Are you a big fan of the Golden Age of Comics, but just don’t know what to do with all the new stuff? Have you been looking for a modern title that has the spirit of a Golden Age piece, but is thoroughly modern in every shape of a way? Are you looking for an old public domain character that has long been forgotten be given an opportunity for the spotlight again? Are you tired of these questions and just want to read a review? Well Captain Midnight may just be a title for you. And here is the review. Bringing back the classic Fawcett Character for Dark Horse Comics, but with a nice modern twist, writer Joshua Williamson and artist Eduardo Francisco have created in Jim Albright (Captain Midnight) a good tale that mixes in modern storytelling with old school heroics that put the old Captain in a much more colorful role. The nice touch here with this series has been that Captain Midnight is still the original Captain Midnight. He disappeared sometime in 1944 and has only recently returned to the current time after being sucked into a vortex within the Bermuda Triangle. Since reappearing, what he has discovered is that the Nazi menace may have been vanquished, but elements remained and corrupted his very own legacy by using much of his developed technology for individualized profit rather than humanitarian purposes, with the potential for much more sinister designs being implemented.
The good Captain must now figure out what is happening using the assistance of Rick, a Captain Midnight historian and great pilot on his own, Agent Marvin Jones, a hard boiled investigator, and Major Charlotte Lewis who is the granddaughter of a long-lost love. With the help of these three, Captain Midnight must battle an old foe in the form of Fury Shark who is behind the corruption of technology and in the mysterious company Black Sky that is utilizing that technology.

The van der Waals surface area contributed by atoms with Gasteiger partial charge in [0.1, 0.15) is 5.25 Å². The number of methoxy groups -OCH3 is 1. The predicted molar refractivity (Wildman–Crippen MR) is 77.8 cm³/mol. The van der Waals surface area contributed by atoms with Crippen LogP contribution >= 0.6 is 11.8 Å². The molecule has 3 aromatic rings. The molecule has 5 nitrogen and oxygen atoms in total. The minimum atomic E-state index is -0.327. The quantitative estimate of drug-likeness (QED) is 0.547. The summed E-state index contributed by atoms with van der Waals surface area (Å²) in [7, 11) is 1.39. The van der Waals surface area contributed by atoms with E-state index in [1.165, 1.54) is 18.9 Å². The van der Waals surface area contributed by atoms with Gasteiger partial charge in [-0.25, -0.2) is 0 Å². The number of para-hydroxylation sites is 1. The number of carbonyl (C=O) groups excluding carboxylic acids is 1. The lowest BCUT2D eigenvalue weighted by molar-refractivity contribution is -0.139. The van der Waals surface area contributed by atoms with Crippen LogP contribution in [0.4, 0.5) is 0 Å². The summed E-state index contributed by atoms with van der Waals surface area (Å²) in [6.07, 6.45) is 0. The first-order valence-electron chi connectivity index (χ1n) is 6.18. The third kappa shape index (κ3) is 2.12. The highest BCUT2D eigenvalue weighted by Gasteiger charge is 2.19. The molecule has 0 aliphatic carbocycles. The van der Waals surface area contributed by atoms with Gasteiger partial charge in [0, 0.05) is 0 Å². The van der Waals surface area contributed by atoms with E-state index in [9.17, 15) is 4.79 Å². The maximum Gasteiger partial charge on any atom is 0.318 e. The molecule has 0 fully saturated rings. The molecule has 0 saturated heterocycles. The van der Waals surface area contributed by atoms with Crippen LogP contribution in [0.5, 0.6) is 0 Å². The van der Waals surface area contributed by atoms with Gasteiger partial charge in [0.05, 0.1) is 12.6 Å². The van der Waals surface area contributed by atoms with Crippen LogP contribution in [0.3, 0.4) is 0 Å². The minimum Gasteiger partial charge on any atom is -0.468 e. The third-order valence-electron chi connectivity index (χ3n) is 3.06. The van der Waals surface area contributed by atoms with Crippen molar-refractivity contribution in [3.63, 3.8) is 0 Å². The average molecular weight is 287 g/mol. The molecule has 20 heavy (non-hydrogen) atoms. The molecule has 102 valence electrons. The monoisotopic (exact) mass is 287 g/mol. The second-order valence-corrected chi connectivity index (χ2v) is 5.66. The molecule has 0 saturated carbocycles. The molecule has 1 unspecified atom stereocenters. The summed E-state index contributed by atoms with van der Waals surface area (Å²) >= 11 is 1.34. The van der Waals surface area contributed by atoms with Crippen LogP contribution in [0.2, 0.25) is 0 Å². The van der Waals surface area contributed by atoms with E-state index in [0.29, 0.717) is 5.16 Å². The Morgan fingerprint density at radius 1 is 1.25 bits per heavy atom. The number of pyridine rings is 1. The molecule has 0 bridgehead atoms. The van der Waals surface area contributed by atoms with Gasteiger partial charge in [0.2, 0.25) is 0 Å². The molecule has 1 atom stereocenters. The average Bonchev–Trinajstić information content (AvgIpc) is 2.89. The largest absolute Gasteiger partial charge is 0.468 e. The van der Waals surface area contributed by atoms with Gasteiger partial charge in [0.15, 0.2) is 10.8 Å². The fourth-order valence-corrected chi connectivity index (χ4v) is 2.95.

In this issue, a Mr. Hollow has been dispatched by Black Sky to terminate Agent Jones with extreme prejudice and we get our first good look at the Skyrocket, a highly advanced (though standard looking) World War II era plane that has been repaired and is ready for action. The mission here, dig deeper into Black Sky and discover the secrets that are being hidden at a secret locale in Washington, DC. Seems easy enough, but in Mr. Hollow, we see a hardcore super baddie that may have too much brawn over the brains of Team Midnight. We will just have to see.
Williamson has done a good job in this series and his writing flows with gritty action and nice human interaction. Francisco’s artwork has been bold and powerful putting the Captain in a nice light that never looks cheesy for such an old legend that is reborn and redone. In short, Captain Midnight’s stoic and strong image of the past holds up and a new coolness has been added by the art of Francisco and the writing of Williamson. Well done guys. I also want to give big props to the colorist Stefani Rennee. Captain Midnight may be over seventy years old, but he has never looked better and the color just rocks in this retool of a classic character that also was a radio serial superstar back in the day.
I have been a huge fan of public domain reworks and I can simply find no fault in this title. It is entertaining, exciting, well written, with expertly driven artwork and color. Captain Midnight flies again. If events in this issue play out, Captain Midnight might just become known again, or not. We are left hanging here, and I love it.
Writer: Joshua Williamson Artist: Eduardo Francisco Colorist: Stefani Rennee Publisher: Dark Horse Comics Price: $3.99 Release Date: 12/18/13